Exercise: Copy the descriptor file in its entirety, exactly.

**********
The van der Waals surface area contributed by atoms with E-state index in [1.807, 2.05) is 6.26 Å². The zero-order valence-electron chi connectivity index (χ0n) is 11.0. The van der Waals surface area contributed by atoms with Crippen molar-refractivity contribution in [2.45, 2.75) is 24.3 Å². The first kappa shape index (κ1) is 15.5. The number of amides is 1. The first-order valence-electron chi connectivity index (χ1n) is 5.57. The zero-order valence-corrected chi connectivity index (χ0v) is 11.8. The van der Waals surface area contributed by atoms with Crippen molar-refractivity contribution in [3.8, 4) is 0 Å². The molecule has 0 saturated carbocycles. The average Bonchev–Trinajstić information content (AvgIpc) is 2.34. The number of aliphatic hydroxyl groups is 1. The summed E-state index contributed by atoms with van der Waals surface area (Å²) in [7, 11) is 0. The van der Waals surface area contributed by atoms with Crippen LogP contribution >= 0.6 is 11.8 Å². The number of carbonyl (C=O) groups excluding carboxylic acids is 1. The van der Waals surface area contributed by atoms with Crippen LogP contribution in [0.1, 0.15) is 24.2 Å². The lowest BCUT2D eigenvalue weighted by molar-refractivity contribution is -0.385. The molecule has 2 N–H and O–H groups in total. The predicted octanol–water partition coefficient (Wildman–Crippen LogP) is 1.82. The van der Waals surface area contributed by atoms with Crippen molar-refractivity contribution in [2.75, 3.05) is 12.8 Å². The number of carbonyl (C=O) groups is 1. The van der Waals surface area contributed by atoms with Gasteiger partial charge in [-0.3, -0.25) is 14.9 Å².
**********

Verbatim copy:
The van der Waals surface area contributed by atoms with E-state index in [1.807, 2.05) is 6.26 Å². The zero-order valence-electron chi connectivity index (χ0n) is 11.0. The van der Waals surface area contributed by atoms with Crippen molar-refractivity contribution in [2.45, 2.75) is 24.3 Å². The first kappa shape index (κ1) is 15.5. The number of amides is 1. The first-order valence-electron chi connectivity index (χ1n) is 5.57. The zero-order valence-corrected chi connectivity index (χ0v) is 11.8. The van der Waals surface area contributed by atoms with Crippen molar-refractivity contribution in [3.8, 4) is 0 Å². The molecule has 0 saturated carbocycles. The average Bonchev–Trinajstić information content (AvgIpc) is 2.34. The number of aliphatic hydroxyl groups is 1. The summed E-state index contributed by atoms with van der Waals surface area (Å²) in [7, 11) is 0. The van der Waals surface area contributed by atoms with Crippen LogP contribution >= 0.6 is 11.8 Å². The number of carbonyl (C=O) groups excluding carboxylic acids is 1. The van der Waals surface area contributed by atoms with Crippen LogP contribution in [0.1, 0.15) is 24.2 Å². The lowest BCUT2D eigenvalue weighted by molar-refractivity contribution is -0.385. The molecule has 2 N–H and O–H groups in total. The predicted octanol–water partition coefficient (Wildman–Crippen LogP) is 1.82. The van der Waals surface area contributed by atoms with Crippen molar-refractivity contribution in [2.75, 3.05) is 12.8 Å². The number of carbonyl (C=O) groups is 1. The van der Waals surface area contributed by atoms with Gasteiger partial charge in [-0.3, -0.25) is 14.9 Å².